Celebrating Children’s Dental Health Month in a month which sells billions of dollars in Valentine candy can be a challenge. At Dentistry for Children, we bring you ideas to offset the sugar shocks of Valentine’s Day.
Celebrating Healthy Food Choices
Sometimes parents have to be creative in their approaches to guiding a child’s choices. We hope that we can influence a child to make healthy food choices, and yet many American children are overweight. Teaching children how to make good choices in their eating habits can sound like mindless nagging to the child after a very short time. However, what if you could change tactics a little and still accomplish the same goal?
Celebrating Arvidsson’s Research
That was the premise behind some of the studies of Louise Arvidsson, registered dietitian and Ph.D. student at the Institute of Medicine.
Even Children Don’t Want to be called obese. She puts it this way: “Weight can be a sensitive subject, but if you talk about eating behaviors alongside dental health, you’re looking at the issue from a different angle.”
The Research: She researched the eating behavior, BMI and overall dental health of 271 Swedish pre-school and primary school children.
The Process: She compared the children’s “height, weight, and food intake” and compared “the prevalence of cariogenic microorganisms in saliva…”
The Results: After all the measuring was completed, the data revealed “children who had higher amounts of caries bacteria also had significantly higher BMI and worse eating habits. They ate more frequently and consumed more foods rich in sugar.”
Education is Key in Diet Choices For Both Oral and Overall Health
However, this did not daunt Louise Arvidsson. “There is absolutely a possibility to catch these children and talk about food habits, specifically in Sweden where the dentists meet with them at an early age, but this needs a good level of collaboration between the general dentistry, the child health care and schools,” says Louise Arvidsson. Our leap of faith is that Arvidsson’s study would garner much the same results from a study of US children.
In another study, Louise Arvidsson tested whether eating good food choices increased self-esteem, better relationships with friends and fewer emotional problems. She confirmed that children reported a better sense of well-being when they followed this program: “whole grain products, 400-500 grams of fruit and vegetables per day, fish two to three times a week and a low intake of sugar and saturated fat.”
What’s more, she did follow-up testing two years later. She still found that the healthiest choices in eating resulted in happiest, best-balanced children.
“A healthy diet and mental well-being might, therefore, be considered to interact, in a positive spiral.” Furthermore, she added that “We know that adults with depression feel better if, in addition to other treatment, they also meet with a dietitian. The question is whether a healthy diet can have an effect also in young children.”
She concluded, “There has been a lot of focus on physical activity and mental health in children, but diet is an increasingly recognized aspect.” And, as we know at Dentistry for Children, a healthy diet is vital for good teeth.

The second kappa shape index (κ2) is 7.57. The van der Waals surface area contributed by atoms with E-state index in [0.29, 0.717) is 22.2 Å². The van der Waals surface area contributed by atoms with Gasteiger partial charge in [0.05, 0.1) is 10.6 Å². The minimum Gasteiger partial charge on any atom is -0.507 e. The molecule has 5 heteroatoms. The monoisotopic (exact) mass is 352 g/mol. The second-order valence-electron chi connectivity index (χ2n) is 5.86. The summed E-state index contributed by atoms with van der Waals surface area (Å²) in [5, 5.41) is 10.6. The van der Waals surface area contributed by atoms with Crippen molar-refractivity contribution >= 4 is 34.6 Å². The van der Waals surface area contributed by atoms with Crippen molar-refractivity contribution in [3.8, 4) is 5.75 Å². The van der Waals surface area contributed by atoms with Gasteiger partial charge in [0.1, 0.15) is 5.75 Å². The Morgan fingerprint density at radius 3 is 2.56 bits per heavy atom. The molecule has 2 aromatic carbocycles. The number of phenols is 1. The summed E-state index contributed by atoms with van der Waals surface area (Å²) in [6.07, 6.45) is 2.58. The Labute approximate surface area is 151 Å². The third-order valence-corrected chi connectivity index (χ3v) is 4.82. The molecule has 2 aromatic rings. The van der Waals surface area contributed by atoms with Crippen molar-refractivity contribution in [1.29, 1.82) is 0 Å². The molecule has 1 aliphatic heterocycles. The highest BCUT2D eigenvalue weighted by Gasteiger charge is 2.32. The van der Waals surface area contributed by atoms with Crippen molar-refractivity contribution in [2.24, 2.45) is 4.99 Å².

Celebrating Choices and Learning to Make Them
Louise has also turned the spotlight on parental behaviors that are well-intentioned but do not work. Children between the age of 2-10 who were stopped from eating with portion control or diets still became overweight 5-6 years later.
She stated, “It clearly doesn’t work, stopping your child from eating too much, or putting them on a diet, as some people were convinced. You really have to look at other methods to control a child’s eating habits.”
It’s too easy to just give your child carrots as a snack. You’re in control. But what happens when you’re not in control? Have you taught your child how to choose carrots over cookies when presented with them both?
She also adds, “What you eat at home is a very important question, and that you yourself try to make healthy choices. Children do as we do, not as we say.”
So, that realization could make you give up such habits as celebrating Valentines by gobbling up 4 pounds of Valentine Conversation Hearts.
Celebrating With Tooth-Healthy Dental Treats
We know you will probably have some Valentine sweets. However, if you have some that are dentally healthy, you might not earn any extra cavities. Let’s take a look at a few tooth friendly, healthier alternatives.
In an informal survey, Dentistry for Children has discovered the ultimate trouble-free but healthy sweet treat for Valentine’s Day: Strawberries!
1. Fruit Pop: Slice some strawberries in half, in their perfect little heart shape. Put 3-4 of those ruby colored beauties on a skewer and you have a sweet and simple treat that won’t cause the dental damage of a lollipop. Of course, you would make sure none of your little Valentine celebrants were allergic to these fruits.
2. A Savory Treat: Utilizing cookie cutter to shape cheese, you can give simple cheese and whole-wheat crackers a Valentine look. It makes a savory treat. (use a cookie cutter to cut the shapes) Served with whole-wheat crackers. Improving oral health can lessen heart disease risks
Chocolate Delights: Using rich dark chocolate, dip bananas, pineapple and cherries. Arrange them on a cookie tray and chill. Serve them like candies or plop them on top of a dessert dish of chilled, plain yogurt.
Check out more cute, easy Valentine Hacks and some more healthy snacks at this reliable, fun resource.
Another way to circumvent the urge to eat their weight in Valentine candies is to distract children by creating adorable tooth friendly Valentines you can download from the American Dental Association–free. Our favorite might be the one that says, “You’re Flossom.” (As in “awesome.)